I’ve meant to watch this movie for quite some time but never felt I’d be “in the mood” for a grim depiction of guerilla warfare and the horrors of colonialism.  While my assumptions of the movie are correct, I also found it to be a gripping drama that tells a very familiar story. Set in the Algerian capital during the early years of the Algerian War for Independence, 1954-1957, it depicts the  atrocities committed by insurgents and the police and military in an escalating series of reprisals in neorealist newsreel style. The movie reminded me of films of conflicts in Ireland, such as The Wind that Shakes the Barley and Bloody Sunday. But it’s also familiar from just watching the news from Iraq in recent decades.

The movie focuses on Ali la Pointe (Brahim Haggiag), a real life figure who is recruited and rises to a leadership position in the Front de Libération Nationale (FLN). The role of counterinsurgency is taken by Colonel Philippe Mathieu (Jean Martin, the only professional actor in the movie), a fictionalized character based on the leaders of the French paratroopers who are called in to suppress the revolution.  But by and large, this is an ensemble film with hundreds of non-professional actors, many of whom were veterans of the war.

The Battle of Algiers begins and ends in 1957 with Mathieu victorious, with the rest of the film being an extended flashback.  But an epilogue shows the a revived and unified movement for independence beginning in 1960, which eventually lead to Algeria winning independence in 1962.  I find it stunning that this movie was made just a decade after the events depicted, shot on location with so many people who lived through the war in the cast.  It must have been so raw for them, but it also adds to the feeling of documentary-style authenticity.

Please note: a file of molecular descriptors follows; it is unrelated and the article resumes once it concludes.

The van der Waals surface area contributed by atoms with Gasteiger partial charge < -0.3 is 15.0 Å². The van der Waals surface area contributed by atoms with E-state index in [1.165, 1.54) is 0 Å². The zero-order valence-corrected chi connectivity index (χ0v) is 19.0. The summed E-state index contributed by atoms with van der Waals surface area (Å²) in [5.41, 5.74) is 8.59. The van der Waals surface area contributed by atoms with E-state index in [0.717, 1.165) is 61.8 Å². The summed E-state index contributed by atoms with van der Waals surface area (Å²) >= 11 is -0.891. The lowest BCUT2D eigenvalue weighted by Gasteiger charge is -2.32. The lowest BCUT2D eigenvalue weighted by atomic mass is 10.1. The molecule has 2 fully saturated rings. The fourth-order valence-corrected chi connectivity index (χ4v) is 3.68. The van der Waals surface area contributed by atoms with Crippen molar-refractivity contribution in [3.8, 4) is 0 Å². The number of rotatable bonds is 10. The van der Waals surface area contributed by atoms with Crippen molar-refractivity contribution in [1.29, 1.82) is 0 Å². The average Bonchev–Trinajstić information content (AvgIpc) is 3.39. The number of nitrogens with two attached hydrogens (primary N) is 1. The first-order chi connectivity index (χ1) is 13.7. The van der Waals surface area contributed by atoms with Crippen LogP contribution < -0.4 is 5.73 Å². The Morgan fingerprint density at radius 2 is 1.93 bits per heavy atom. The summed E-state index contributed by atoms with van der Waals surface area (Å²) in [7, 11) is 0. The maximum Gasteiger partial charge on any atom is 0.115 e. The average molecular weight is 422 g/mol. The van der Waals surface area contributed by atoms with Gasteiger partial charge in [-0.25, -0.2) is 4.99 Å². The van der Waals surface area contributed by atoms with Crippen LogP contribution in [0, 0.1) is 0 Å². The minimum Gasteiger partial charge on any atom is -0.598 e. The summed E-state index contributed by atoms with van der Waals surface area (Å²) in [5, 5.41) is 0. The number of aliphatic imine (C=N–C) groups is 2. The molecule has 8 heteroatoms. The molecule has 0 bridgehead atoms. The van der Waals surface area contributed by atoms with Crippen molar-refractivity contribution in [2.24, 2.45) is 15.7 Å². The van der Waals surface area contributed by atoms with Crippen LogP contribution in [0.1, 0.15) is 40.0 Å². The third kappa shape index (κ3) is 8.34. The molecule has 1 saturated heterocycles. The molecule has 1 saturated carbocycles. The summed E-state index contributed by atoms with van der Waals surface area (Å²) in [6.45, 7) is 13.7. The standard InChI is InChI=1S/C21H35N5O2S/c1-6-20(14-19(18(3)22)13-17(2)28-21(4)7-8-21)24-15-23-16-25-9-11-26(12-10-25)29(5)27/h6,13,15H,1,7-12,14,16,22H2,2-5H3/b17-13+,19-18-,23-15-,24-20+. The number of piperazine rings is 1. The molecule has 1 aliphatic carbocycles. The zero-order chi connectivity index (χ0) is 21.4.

This movie is not easy to watch with its unflinching depiction of mob violence, shootings, terrorist bombings, and torture. But it is an important movie to watch as it is a document not just of the Algerian War for Independence but of the repeating pattern of colonized and oppressed people rising up for their freedom, meeting harsh reprisals, and expanding into guerilla warfare.

Rating: ****1/2

Podcasts of the Week Ending January 30


Have You Heard? ::  Reopening a Can of Worms

A deep dive into the debate over sending children back to school during the pandemic.

Lost Massachusetts :: The Lost Corner: AKA Hells Acre, The Oblong, Etc.

I’ve always been fascinated with “The Oblong” on the CT-NY border but had not known of the lawless settlement that once was in the corner of Massachusetts.

The Memory Palace :: The Stone

Long before the fears of a “9/11 Mosque” were stoked by prejudiced Americans, another fear of an outsiders’ religion manifested in protests and violence over a stone for the Washington Monument.

Radiolab :: Smile My Ass

Candid Camera created “reality television” by redefining how we viewed reality itself.

What Next :: Did the Media Fail the Trump Years?

Yes.

 

Running Tally of Podcast of the Week Awards for 2021